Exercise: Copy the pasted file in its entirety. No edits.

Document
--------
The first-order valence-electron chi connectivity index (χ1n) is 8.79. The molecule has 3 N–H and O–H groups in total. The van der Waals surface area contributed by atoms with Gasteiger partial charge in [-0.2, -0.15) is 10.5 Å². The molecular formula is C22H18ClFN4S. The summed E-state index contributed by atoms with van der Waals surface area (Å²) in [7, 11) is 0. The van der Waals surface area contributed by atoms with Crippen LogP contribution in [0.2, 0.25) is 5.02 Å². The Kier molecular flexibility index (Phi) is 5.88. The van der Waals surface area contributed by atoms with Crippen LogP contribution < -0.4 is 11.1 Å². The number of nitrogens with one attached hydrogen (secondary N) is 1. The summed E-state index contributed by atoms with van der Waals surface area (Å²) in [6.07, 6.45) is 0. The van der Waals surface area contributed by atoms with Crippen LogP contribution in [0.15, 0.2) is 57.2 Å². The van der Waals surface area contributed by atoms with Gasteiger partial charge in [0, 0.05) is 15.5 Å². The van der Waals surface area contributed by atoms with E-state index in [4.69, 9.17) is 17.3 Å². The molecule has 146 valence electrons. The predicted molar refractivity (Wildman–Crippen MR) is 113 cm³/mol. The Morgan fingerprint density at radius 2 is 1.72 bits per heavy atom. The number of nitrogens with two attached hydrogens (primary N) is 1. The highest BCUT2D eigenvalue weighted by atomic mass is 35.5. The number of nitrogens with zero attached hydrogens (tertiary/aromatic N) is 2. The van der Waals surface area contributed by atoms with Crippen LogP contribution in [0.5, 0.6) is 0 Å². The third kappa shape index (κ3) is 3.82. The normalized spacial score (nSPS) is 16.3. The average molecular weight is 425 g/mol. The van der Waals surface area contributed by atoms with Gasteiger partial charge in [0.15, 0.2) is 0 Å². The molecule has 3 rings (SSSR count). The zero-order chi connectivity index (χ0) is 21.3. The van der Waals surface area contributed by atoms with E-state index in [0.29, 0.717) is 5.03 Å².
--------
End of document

The first-order valence-electron chi connectivity index (χ1n) is 8.79. The molecule has 3 N–H and O–H groups in total. The van der Waals surface area contributed by atoms with Gasteiger partial charge in [-0.2, -0.15) is 10.5 Å². The molecular formula is C22H18ClFN4S. The summed E-state index contributed by atoms with van der Waals surface area (Å²) in [7, 11) is 0. The van der Waals surface area contributed by atoms with Crippen LogP contribution in [0.2, 0.25) is 5.02 Å². The Kier molecular flexibility index (Phi) is 5.88. The van der Waals surface area contributed by atoms with Crippen LogP contribution < -0.4 is 11.1 Å². The number of nitrogens with one attached hydrogen (secondary N) is 1. The summed E-state index contributed by atoms with van der Waals surface area (Å²) in [6.07, 6.45) is 0. The van der Waals surface area contributed by atoms with Crippen LogP contribution in [0.15, 0.2) is 57.2 Å². The van der Waals surface area contributed by atoms with Gasteiger partial charge in [0, 0.05) is 15.5 Å². The van der Waals surface area contributed by atoms with E-state index in [4.69, 9.17) is 17.3 Å². The molecule has 146 valence electrons. The predicted molar refractivity (Wildman–Crippen MR) is 113 cm³/mol. The Morgan fingerprint density at radius 2 is 1.72 bits per heavy atom. The number of nitrogens with two attached hydrogens (primary N) is 1. The highest BCUT2D eigenvalue weighted by atomic mass is 35.5. The number of nitrogens with zero attached hydrogens (tertiary/aromatic N) is 2. The van der Waals surface area contributed by atoms with Crippen LogP contribution in [0.5, 0.6) is 0 Å². The third kappa shape index (κ3) is 3.82. The normalized spacial score (nSPS) is 16.3. The average molecular weight is 425 g/mol. The van der Waals surface area contributed by atoms with Gasteiger partial charge in [0.15, 0.2) is 0 Å². The molecule has 3 rings (SSSR count). The zero-order chi connectivity index (χ0) is 21.3. The van der Waals surface area contributed by atoms with E-state index in [0.29, 0.717) is 5.03 Å².